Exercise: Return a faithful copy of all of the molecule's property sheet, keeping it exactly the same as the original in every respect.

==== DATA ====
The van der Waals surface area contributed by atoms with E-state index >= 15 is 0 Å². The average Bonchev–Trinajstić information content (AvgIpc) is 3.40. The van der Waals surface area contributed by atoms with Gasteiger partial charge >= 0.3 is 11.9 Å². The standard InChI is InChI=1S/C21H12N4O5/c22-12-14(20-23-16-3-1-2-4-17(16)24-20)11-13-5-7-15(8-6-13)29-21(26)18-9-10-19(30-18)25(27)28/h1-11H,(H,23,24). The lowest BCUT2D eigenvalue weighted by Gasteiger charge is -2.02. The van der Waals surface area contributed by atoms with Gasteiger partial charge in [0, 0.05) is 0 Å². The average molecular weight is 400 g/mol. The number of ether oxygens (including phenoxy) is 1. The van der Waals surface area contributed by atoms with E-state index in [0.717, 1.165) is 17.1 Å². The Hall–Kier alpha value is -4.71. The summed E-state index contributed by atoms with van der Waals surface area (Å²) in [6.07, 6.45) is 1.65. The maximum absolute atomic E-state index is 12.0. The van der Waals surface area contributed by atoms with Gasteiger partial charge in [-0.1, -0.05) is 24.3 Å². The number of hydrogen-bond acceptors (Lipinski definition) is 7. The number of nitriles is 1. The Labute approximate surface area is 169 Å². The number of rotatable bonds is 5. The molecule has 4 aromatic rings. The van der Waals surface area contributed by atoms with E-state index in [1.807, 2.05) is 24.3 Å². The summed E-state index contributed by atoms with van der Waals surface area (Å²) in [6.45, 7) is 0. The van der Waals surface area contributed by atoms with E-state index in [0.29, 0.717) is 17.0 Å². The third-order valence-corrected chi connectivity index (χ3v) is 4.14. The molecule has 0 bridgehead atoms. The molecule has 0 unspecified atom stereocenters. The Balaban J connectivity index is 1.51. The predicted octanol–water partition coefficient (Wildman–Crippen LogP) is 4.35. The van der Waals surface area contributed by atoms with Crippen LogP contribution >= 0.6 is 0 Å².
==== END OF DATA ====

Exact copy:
The van der Waals surface area contributed by atoms with E-state index >= 15 is 0 Å². The average Bonchev–Trinajstić information content (AvgIpc) is 3.40. The van der Waals surface area contributed by atoms with Gasteiger partial charge >= 0.3 is 11.9 Å². The standard InChI is InChI=1S/C21H12N4O5/c22-12-14(20-23-16-3-1-2-4-17(16)24-20)11-13-5-7-15(8-6-13)29-21(26)18-9-10-19(30-18)25(27)28/h1-11H,(H,23,24). The lowest BCUT2D eigenvalue weighted by Gasteiger charge is -2.02. The van der Waals surface area contributed by atoms with Gasteiger partial charge in [0, 0.05) is 0 Å². The average molecular weight is 400 g/mol. The number of ether oxygens (including phenoxy) is 1. The van der Waals surface area contributed by atoms with E-state index in [0.717, 1.165) is 17.1 Å². The Hall–Kier alpha value is -4.71. The summed E-state index contributed by atoms with van der Waals surface area (Å²) in [6.07, 6.45) is 1.65. The maximum absolute atomic E-state index is 12.0. The van der Waals surface area contributed by atoms with Gasteiger partial charge in [-0.1, -0.05) is 24.3 Å². The number of hydrogen-bond acceptors (Lipinski definition) is 7. The number of nitriles is 1. The Labute approximate surface area is 169 Å². The number of rotatable bonds is 5. The molecule has 4 aromatic rings. The van der Waals surface area contributed by atoms with E-state index in [1.807, 2.05) is 24.3 Å². The summed E-state index contributed by atoms with van der Waals surface area (Å²) in [6.45, 7) is 0. The van der Waals surface area contributed by atoms with E-state index in [0.29, 0.717) is 17.0 Å². The third-order valence-corrected chi connectivity index (χ3v) is 4.14. The molecule has 0 bridgehead atoms. The molecule has 0 unspecified atom stereocenters. The Balaban J connectivity index is 1.51. The predicted octanol–water partition coefficient (Wildman–Crippen LogP) is 4.35. The van der Waals surface area contributed by atoms with Crippen LogP contribution >= 0.6 is 0 Å².